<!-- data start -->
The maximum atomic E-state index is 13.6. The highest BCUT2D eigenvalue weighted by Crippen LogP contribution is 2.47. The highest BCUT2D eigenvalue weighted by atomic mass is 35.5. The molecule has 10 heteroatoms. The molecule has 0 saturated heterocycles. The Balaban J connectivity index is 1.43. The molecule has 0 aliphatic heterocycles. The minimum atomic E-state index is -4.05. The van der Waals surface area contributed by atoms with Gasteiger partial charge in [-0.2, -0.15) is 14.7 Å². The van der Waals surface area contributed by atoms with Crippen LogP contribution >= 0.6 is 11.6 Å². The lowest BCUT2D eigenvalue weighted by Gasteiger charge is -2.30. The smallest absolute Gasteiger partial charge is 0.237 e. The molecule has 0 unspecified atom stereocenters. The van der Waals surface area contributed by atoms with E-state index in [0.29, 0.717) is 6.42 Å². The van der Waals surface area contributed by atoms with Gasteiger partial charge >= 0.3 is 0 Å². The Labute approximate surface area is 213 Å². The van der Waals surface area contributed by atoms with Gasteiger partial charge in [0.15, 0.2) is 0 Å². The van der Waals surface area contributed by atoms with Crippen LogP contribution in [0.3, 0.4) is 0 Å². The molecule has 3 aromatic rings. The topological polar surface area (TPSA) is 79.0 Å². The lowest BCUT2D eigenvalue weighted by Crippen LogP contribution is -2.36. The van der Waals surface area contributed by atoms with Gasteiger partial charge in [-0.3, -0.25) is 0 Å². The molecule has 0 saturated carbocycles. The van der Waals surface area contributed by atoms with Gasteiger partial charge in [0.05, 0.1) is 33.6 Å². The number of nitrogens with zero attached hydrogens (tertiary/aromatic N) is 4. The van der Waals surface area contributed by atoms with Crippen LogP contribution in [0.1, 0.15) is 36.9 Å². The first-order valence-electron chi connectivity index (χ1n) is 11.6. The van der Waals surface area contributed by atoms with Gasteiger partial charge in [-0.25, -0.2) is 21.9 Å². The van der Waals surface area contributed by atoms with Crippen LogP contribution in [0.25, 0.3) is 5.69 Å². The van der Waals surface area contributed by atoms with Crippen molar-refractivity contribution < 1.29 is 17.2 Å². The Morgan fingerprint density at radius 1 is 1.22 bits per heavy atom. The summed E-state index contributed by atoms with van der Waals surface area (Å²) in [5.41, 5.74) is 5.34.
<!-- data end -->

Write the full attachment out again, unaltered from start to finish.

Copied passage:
The maximum atomic E-state index is 13.6. The highest BCUT2D eigenvalue weighted by Crippen LogP contribution is 2.47. The highest BCUT2D eigenvalue weighted by atomic mass is 35.5. The molecule has 10 heteroatoms. The molecule has 0 saturated heterocycles. The Balaban J connectivity index is 1.43. The molecule has 0 aliphatic heterocycles. The minimum atomic E-state index is -4.05. The van der Waals surface area contributed by atoms with Gasteiger partial charge in [-0.2, -0.15) is 14.7 Å². The van der Waals surface area contributed by atoms with Crippen LogP contribution >= 0.6 is 11.6 Å². The lowest BCUT2D eigenvalue weighted by Gasteiger charge is -2.30. The smallest absolute Gasteiger partial charge is 0.237 e. The molecule has 0 unspecified atom stereocenters. The van der Waals surface area contributed by atoms with E-state index in [0.29, 0.717) is 6.42 Å². The van der Waals surface area contributed by atoms with Gasteiger partial charge >= 0.3 is 0 Å². The Labute approximate surface area is 213 Å². The van der Waals surface area contributed by atoms with Gasteiger partial charge in [0.15, 0.2) is 0 Å². The van der Waals surface area contributed by atoms with Crippen LogP contribution in [0.3, 0.4) is 0 Å². The molecule has 3 aromatic rings. The topological polar surface area (TPSA) is 79.0 Å². The lowest BCUT2D eigenvalue weighted by Crippen LogP contribution is -2.36. The van der Waals surface area contributed by atoms with Gasteiger partial charge in [-0.3, -0.25) is 0 Å². The molecule has 0 saturated carbocycles. The van der Waals surface area contributed by atoms with Gasteiger partial charge in [0.05, 0.1) is 33.6 Å². The number of nitrogens with zero attached hydrogens (tertiary/aromatic N) is 4. The van der Waals surface area contributed by atoms with Crippen LogP contribution in [0.1, 0.15) is 36.9 Å². The first-order valence-electron chi connectivity index (χ1n) is 11.6. The van der Waals surface area contributed by atoms with Gasteiger partial charge in [-0.25, -0.2) is 21.9 Å². The van der Waals surface area contributed by atoms with Crippen LogP contribution in [0.25, 0.3) is 5.69 Å². The van der Waals surface area contributed by atoms with Crippen molar-refractivity contribution < 1.29 is 17.2 Å². The Morgan fingerprint density at radius 1 is 1.22 bits per heavy atom. The summed E-state index contributed by atoms with van der Waals surface area (Å²) in [5.41, 5.74) is 5.34.